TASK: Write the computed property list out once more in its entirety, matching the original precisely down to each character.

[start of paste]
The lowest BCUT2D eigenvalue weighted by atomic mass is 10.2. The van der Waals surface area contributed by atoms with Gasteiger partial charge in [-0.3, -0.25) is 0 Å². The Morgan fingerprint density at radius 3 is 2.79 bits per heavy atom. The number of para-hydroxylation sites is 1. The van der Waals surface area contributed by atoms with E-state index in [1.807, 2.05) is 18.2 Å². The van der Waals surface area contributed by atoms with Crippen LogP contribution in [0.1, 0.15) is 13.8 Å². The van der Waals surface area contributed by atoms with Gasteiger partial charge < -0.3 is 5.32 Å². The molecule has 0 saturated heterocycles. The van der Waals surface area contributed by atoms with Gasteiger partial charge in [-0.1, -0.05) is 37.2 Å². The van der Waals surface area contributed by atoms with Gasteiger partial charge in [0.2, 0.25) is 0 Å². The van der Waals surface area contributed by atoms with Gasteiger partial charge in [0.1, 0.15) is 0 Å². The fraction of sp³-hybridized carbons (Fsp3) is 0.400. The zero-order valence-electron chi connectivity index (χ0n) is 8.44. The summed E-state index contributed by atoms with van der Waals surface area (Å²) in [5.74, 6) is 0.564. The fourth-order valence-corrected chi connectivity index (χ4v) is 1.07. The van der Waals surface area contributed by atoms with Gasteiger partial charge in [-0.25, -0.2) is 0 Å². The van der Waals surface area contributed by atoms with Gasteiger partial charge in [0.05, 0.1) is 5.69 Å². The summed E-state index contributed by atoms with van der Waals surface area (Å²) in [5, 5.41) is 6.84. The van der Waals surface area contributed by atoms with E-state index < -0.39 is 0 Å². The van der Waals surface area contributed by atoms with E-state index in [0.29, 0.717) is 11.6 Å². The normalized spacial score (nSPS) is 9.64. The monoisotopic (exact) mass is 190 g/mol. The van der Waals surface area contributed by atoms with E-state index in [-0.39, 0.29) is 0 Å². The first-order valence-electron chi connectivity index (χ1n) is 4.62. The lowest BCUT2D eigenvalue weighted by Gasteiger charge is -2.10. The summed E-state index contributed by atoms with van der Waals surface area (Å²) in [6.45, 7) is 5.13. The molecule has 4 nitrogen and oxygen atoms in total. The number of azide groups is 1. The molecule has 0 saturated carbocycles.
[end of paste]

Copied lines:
The lowest BCUT2D eigenvalue weighted by atomic mass is 10.2. The van der Waals surface area contributed by atoms with Gasteiger partial charge in [-0.3, -0.25) is 0 Å². The Morgan fingerprint density at radius 3 is 2.79 bits per heavy atom. The number of para-hydroxylation sites is 1. The van der Waals surface area contributed by atoms with E-state index in [1.807, 2.05) is 18.2 Å². The van der Waals surface area contributed by atoms with Crippen LogP contribution in [0.1, 0.15) is 13.8 Å². The van der Waals surface area contributed by atoms with Gasteiger partial charge < -0.3 is 5.32 Å². The molecule has 0 saturated heterocycles. The van der Waals surface area contributed by atoms with Gasteiger partial charge in [-0.1, -0.05) is 37.2 Å². The van der Waals surface area contributed by atoms with Gasteiger partial charge in [0.2, 0.25) is 0 Å². The van der Waals surface area contributed by atoms with Gasteiger partial charge in [0.1, 0.15) is 0 Å². The fraction of sp³-hybridized carbons (Fsp3) is 0.400. The zero-order valence-electron chi connectivity index (χ0n) is 8.44. The summed E-state index contributed by atoms with van der Waals surface area (Å²) in [5.74, 6) is 0.564. The fourth-order valence-corrected chi connectivity index (χ4v) is 1.07. The van der Waals surface area contributed by atoms with Gasteiger partial charge in [-0.25, -0.2) is 0 Å². The van der Waals surface area contributed by atoms with Gasteiger partial charge in [0.05, 0.1) is 5.69 Å². The summed E-state index contributed by atoms with van der Waals surface area (Å²) in [5, 5.41) is 6.84. The van der Waals surface area contributed by atoms with E-state index < -0.39 is 0 Å². The van der Waals surface area contributed by atoms with E-state index in [0.29, 0.717) is 11.6 Å². The normalized spacial score (nSPS) is 9.64. The monoisotopic (exact) mass is 190 g/mol. The van der Waals surface area contributed by atoms with E-state index in [-0.39, 0.29) is 0 Å². The first-order valence-electron chi connectivity index (χ1n) is 4.62. The lowest BCUT2D eigenvalue weighted by Gasteiger charge is -2.10. The summed E-state index contributed by atoms with van der Waals surface area (Å²) in [6.45, 7) is 5.13. The molecule has 4 nitrogen and oxygen atoms in total. The number of azide groups is 1. The molecule has 0 saturated carbocycles.